Title Page:Title : Letter To the Editor: Outcomes of Preoperative Antiplatelet Therapy in Patients With Acute Type A Aortic DissectionArticle Type : Letter To The EditorCorrespondence : 1. Sandhya KumariContact no: +92-3321346164 Email: email@example.comInstitute: Ziauddin University KarachiAddress: Bungalow Number 7/2, 26th Street, Tauheed Commercial Area, Phase 5 Defence Karachi.ORCID: 0000-0001-8842-8738Co-Author : 2. Roomi RajaContact No: +92-3342946940 Email: Romirajagoindani@yahoo.comInstitution: Ziauddin University KarachiAddress: Hemilton Courts Block G-1 Flat 408 Near Teen Talwar Clifton KarachiORCID: 0000-0001-9104-3644Word Count : 340Conflict of interest : NoneAcknowledgement : NoneDeclaration : NoneDisclosure : NoneFunding : NoneDear Editor,We have, in recent times, read with great interest the article entitled “ Outcomes of Preoperative Antiplatelet Therapy in Patients With Acute Type A Aortic Dissection” by Xuan Jiang MD et al.1 We highly appreciate the author’s efforts towards this highly sensitive topic and it needs to be applauded by the readers.We acknowledge the primary conclusion of the article that patients receiving antiplatelet therapy before having surgery for acute type A aortic dissection is associated with increased mortality and increased need for blood transfusions. However, some concerns appear, disturbing the validity of the study.Even though the authors have highlighted the use of multiple different antiplatelet drugs before the surgery such as ticagrelor, clopidogrel and aspirin, there remains some factors that made an impact on the findings. Firstly, the authors should have considered the patients who are on Dual antiplatelet therapy because mortality and blood transfusion rate in patients using dual antiplatelet therapy is higher as compared to a single antiplatelet drug user.2 Secondly, the authors should have widened their inclusion criteria and could have included patients with preoperative characteristic such as cardiac tamponade and lower systolic blood pressure, like the study of 2014 included these two as variables and found increased prevalence of mortality associated with these variables.3Thirdly, the authors should have classified the patients using Debakey class 1,2 and Penn class A,B,C classifications. For example, a study in 2019 stated that the patients who experienced major bleeding were associated with Debakey class 1 and higher Penn class.4 Lastly, the authors should have taken into consideration some measures while transferring a patient to the ICU to minimize the mortality rate. For example, a study of 2022 stated that patients on new oral anticoagulants required norepinephrine and other inotropic agents while transferring to ICU as compared to patients taking warfarin (Coumadin).5In last, additional new studies should be conducted on patients receiving antiplatelet therapy before undergoing mitral valve surgery so that incidents leading to mortality goes down and prognosis becomes better.References:1- Jiang X, Khan F, Shi E, Fan R, Qian X, Zhang H, Gu T. Outcomes of preoperativeantiplatelet therapy in patients with acute type A aortic dissection. J Card Surg. 2022Jan;37(1):53-61. doi: 10.1111/jocs.16080. Epub 2021 Oct 17. PMID: 34657299.2- Chemtob RA, Moeller-Soerensen H, Holmvang L, Olsen PS, Ravn HB. OutcomeAfter Surgery for Acute Aortic Dissection: Influence of Preoperative AntiplateletTherapy on Prognosis. J Cardiothorac Vasc Anesth. 2017 Apr;31(2):569-574. doi:10.1053/j.jvca.2016.10.007. Epub 2016 Oct 11. PMID: 28017673.3- Hansson EC, Dellborg M, Lepore V, Jeppsson A. Prevalence, indications andappropriateness of antiplatelet therapy in patients operated for acute aortic dissection:associations with bleeding complications and mortality. Heart. 2013 Jan;99(2):116-21. doi: 10.1136/heartjnl-2012-302717. Epub 2012 Oct 9. PMID: 23048167.4- Hansson EC, Geirsson A, Hjortdal V, Mennander A, Olsson C, Gunn J, et al.Preoperative dual antiplatelet therapy increases bleeding and transfusions but notmortality in acute aortic dissection type a repair [Internet]. OUP Academic. OxfordUniversity Press; 2019: doi: org/10.1093/ejctz/ezy469. Epub 2019 january 16.5- Sromicki J, Van Hemelrijck M, Schmiady MO, Krüger B, Morjan M, Bettex D, VogtPR, Carrel TP, Mestres CA. Prior intake of new oral anticoagulants adversely affectsoutcome following surgery for acute type A aortic dissection. Interact CardiovascThorac Surg. 2022 Jun 15;35(1):ivac037. doi: 10.1093/icvts/ivac037. PMID:35258082; PMCID: PMC9252133.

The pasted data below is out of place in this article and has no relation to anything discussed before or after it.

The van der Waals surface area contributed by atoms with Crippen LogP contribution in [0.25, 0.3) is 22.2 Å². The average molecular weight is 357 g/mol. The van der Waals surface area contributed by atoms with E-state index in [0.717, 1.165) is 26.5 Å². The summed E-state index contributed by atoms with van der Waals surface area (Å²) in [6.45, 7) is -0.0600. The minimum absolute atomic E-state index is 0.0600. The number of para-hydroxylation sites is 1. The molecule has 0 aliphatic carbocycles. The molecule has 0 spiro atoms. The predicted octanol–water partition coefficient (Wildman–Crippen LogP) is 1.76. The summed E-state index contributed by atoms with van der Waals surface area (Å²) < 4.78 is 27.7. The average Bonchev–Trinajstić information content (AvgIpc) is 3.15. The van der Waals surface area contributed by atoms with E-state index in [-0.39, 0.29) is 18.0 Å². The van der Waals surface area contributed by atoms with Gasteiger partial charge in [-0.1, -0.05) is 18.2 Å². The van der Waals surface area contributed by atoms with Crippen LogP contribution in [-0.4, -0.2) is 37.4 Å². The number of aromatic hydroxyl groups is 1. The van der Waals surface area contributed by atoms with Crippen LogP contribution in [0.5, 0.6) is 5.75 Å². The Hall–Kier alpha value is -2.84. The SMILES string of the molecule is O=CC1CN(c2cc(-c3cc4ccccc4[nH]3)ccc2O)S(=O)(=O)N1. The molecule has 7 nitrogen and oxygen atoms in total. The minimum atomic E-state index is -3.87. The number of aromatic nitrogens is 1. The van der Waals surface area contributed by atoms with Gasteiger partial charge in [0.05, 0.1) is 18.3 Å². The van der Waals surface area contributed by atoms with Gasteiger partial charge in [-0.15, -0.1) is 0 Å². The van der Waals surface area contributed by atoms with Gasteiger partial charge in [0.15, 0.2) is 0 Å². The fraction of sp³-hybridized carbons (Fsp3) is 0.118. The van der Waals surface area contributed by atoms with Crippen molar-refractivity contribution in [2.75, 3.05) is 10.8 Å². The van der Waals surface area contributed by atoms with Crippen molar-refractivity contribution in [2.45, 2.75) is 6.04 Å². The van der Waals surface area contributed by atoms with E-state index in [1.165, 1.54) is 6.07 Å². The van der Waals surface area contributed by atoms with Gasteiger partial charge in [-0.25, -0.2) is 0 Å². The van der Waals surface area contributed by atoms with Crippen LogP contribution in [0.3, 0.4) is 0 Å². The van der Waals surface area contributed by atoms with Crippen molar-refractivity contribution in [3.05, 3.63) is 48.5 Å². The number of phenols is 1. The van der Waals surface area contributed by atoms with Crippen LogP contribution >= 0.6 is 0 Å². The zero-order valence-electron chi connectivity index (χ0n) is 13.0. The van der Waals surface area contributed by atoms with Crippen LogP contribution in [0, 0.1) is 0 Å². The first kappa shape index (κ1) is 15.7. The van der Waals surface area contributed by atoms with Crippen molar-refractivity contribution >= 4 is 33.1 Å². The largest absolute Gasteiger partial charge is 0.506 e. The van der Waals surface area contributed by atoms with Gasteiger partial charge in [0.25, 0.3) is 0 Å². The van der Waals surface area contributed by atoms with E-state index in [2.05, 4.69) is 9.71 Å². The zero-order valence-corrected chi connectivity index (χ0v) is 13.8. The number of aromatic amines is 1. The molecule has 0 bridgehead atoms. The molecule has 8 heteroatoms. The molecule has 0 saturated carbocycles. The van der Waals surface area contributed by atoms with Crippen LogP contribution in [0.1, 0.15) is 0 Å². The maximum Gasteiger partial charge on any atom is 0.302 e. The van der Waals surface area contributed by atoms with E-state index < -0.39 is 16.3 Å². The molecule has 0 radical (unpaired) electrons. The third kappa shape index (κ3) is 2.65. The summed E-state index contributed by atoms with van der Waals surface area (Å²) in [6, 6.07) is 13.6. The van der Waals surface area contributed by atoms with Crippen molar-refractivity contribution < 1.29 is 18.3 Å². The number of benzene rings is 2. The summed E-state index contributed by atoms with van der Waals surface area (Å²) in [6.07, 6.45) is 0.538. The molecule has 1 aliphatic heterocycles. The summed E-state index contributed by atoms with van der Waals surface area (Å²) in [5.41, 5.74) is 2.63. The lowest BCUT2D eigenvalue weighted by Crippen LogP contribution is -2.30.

Over the last few years cardiac changed radically and so has the average age of the heart disease population progressively increased. Mitral valve surgery has a significant margin for progress in conservative vs replacement strategy. Mitral disease due to insufficiency in the elderly population has historically suffered from lower repair rates but deficiency alone should not limit repair operations in a specialized environment ensuring good survival.